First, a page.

Why Morocco missed the Arab Spring.

Essay, 2011

8 Pages, Grade: 1.0


In the early 2011 the people of many Arabic countries decided to no longer take the repressions that they had been subjected to for decades. Starting with the self-ignition of a young Tunisian1, the call for deposition of the despots, for the granting of basic civil and human rights and thereby for democracy lead to a movement – often referred to as “the Arab Spring” - never seen before in that region of the earth. In Tunisia and Egypt the demonstrators accomplished to remove the potentates remaining peacefully despite the violent suppressions they were facing. In Lybia the rebels eventually gained power through a civil war being supported by the United Nations and the NATO. In Yemen and Syria the situation can still develop in several directions. In Bahrain endeavors have been violently nipped in the bud. Morocco, however, remains a puzzling exception2. In my paper I will analyze the possible explanations the WorldValuesSurvey3 offers for the relatively reserved uprisings observed in Morocco. Therefore the “fundamental predispositions in favor of democratic orders”4(p189) by Lasswell and especially the complementing “dogmatism scale” by Rokeach – as both discussed in Welzel (2007)4 - will serve as the theoretical foundation for assessing certain results given by the WVS. Rokeach’s explanatory approach can basically be seen as the reversed analysis on the same issue: Lasswell provides preconditions that facilitate democratic behavior in an individual, Rokeach measures the “closed”-mindedness that prevents democratic behavior in an individual, therefore both approaches can be perceived as complementing. I will focus my analysis on Rokeach’s dogmatism scale. The perception that an open-mindedness towards other human beings and its various manifestations plays an important role in several areas is retrievable in many fields of social science, for example Putnam5 argues that it is crucial for social capital and civicness, Inglehart6 that post-materialism fosters open-mindedness in social coherences.

Rokeach provides 5 measurements for his “dogmatism-scale” which is displaying the closed-mindedness of an individual: (1) A Strong belief into authority, (2) Intolerance of diversity, (3) Fatalism, (4) low self-esteem, (5) Threat perceptions. Welzel includes the remark4(p189), that those items have to be arranged in a sequence of steps, so a person needs to be free from anxiety to some extent in order to preserve or attain a certain level of self-esteem, which then leads to a more tolerant attitude towards diversity and so on. I will now analyze the items in reversed order to find out where this sequence of steps is broken or if rather the pattern of consecutiveness turns out to be inaccurate. Afterwards I will discuss the results against the aforenamed leading question, why Morocco poses an exception in the Arab Spring.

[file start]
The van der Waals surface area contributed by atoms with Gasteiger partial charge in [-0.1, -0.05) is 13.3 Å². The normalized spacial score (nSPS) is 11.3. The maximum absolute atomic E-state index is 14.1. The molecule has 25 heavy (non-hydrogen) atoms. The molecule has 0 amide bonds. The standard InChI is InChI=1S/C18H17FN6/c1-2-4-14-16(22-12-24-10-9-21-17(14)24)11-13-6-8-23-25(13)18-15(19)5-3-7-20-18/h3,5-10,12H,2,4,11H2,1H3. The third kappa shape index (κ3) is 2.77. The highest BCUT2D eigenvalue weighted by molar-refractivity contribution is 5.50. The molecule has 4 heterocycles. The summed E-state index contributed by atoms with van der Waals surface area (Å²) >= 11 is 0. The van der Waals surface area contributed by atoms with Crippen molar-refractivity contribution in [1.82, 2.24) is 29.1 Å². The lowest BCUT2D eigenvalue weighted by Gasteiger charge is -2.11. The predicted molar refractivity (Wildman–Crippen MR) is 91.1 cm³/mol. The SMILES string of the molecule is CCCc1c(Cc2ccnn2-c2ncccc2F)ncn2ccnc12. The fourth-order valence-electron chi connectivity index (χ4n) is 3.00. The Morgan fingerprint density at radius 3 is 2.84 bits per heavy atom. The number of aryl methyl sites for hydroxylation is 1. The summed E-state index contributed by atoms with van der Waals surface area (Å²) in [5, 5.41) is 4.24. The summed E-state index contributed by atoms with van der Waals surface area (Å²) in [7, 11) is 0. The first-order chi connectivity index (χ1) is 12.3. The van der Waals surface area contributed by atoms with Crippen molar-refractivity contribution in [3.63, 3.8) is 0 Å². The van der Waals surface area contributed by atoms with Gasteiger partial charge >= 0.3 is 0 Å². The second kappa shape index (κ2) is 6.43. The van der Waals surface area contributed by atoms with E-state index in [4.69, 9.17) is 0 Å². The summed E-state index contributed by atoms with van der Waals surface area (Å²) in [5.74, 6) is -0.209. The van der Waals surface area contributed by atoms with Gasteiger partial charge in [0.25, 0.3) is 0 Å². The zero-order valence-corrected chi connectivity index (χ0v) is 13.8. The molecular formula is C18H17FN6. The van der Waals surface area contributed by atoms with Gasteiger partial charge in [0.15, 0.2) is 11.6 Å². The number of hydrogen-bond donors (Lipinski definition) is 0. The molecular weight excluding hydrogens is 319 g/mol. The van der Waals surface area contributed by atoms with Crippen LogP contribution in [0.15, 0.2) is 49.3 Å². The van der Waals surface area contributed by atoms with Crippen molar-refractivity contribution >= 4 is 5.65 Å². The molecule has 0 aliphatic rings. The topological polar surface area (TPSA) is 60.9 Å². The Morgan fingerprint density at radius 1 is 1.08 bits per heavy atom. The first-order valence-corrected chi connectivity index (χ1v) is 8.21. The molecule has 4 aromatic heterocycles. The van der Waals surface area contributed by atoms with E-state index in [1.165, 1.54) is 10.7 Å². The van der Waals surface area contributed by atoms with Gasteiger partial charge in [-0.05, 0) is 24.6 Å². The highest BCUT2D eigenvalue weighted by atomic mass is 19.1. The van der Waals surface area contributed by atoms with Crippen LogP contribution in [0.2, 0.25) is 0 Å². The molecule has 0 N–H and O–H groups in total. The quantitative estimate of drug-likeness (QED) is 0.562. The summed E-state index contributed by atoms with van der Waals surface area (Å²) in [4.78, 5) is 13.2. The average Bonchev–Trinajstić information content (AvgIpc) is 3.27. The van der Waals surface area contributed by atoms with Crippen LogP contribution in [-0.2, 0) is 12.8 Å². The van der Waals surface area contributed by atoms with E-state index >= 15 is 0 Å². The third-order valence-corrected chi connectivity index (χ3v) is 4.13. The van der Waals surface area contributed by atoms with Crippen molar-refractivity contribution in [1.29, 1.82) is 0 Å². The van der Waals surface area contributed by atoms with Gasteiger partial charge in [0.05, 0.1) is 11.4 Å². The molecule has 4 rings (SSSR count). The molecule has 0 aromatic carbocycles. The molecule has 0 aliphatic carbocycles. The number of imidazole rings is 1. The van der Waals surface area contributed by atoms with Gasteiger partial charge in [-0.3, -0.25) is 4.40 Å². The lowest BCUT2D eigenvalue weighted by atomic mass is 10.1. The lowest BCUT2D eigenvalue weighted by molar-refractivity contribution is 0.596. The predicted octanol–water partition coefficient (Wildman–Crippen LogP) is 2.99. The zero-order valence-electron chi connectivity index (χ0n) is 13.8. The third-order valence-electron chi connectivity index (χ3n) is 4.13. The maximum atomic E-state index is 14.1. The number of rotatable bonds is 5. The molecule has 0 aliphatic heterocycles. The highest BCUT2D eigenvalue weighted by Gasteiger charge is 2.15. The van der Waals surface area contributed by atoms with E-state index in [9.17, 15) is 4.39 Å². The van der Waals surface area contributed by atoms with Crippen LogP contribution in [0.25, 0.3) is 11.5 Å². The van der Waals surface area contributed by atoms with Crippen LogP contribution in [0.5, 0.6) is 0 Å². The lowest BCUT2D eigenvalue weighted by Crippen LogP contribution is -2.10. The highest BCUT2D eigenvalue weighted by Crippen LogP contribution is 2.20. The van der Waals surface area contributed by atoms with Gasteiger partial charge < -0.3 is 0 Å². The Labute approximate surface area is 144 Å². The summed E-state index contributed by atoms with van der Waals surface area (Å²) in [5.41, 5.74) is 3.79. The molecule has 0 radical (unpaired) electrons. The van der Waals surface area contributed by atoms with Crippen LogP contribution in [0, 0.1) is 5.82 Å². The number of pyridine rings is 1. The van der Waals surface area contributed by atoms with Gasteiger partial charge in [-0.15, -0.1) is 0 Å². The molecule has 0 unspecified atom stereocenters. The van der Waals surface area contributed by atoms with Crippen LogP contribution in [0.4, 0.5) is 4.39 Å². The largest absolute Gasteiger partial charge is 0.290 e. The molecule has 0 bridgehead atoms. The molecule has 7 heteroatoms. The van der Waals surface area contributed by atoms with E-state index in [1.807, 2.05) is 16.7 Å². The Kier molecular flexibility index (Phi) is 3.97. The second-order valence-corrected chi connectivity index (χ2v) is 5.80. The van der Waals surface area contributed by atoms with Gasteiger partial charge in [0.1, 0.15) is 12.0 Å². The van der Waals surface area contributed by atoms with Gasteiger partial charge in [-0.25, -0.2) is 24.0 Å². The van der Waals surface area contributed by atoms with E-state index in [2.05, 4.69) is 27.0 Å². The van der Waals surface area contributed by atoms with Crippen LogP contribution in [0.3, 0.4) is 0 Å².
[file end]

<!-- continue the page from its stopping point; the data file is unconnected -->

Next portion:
(5) Threat perceptions

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The best match for this item given by the WVS is V23 (Most people can be trusted) as the absence of trust goes hand in hand with the feeling of being threatened. As Figure 1 suggests the Moroccan people do not think very highly of mutual trust, but are rather suspicious of each other. The reasons for that can be of religious, historic or demographic nature for the population of Morocco is dichotomous, consisting of 70% Arabs and 30% Berbers7. However, if one is taking a look at the items V126 to V130IQB that are specifying on what groups of people are actually trustworthy it becomes apparent that Moroccans especially mistrust people that differ from them in terms of religion and nationality. Despite the relativization by that remark, the mistrust of the Moroccan population remains remarkably high. According to Welzel4(p189) the sequence of steps is already intermitted, which would mean that the result for the following 4 items would all the more disqualify the Moroccan people in terms of an open-mindedness and thereby a “fundamental predisposition” towards democratic behavior.

(4) Low Self-Esteem

illustration not visible in this excerpt

The WVS does not provide an item that matches this measurement one-to-one. V65 seems to be the best fit, as it is connected to self-esteem or the absence of the same: If one has no self-esteem he will probably be much more likely to depend on others in terms of character and thinking. It takes some self-esteem to retain one’s individuality when confronted with opposition or peer pressure. Figure 2 suggests that Moroccans emphasize the distinction of self from influences of others and thereby that the Moroccan citizens have a certain amount of self-esteem that prevents them from following others too often. This result may appear puzzling for an Islamic (or in general deeply religious) shaped society, as Islam (or religion as a whole) highly emphasizes that one blindly follows the beliefs that a central authority preaches. It could be possible that the Moroccans do not recognize this process as such. However, this item already contradicts the assumption that the indicators build on one another.


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Why Morocco missed the Arab Spring.
Jacobs University Bremen gGmbH
Mass Beliefs and Democracy
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ISBN (eBook)
ISBN (Book)
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morocco, arab, spring
Quote paper
Jan-David Franke (Author), 2011, Why Morocco missed the Arab Spring., Munich, GRIN Verlag, https://www.grin.com/document/264813


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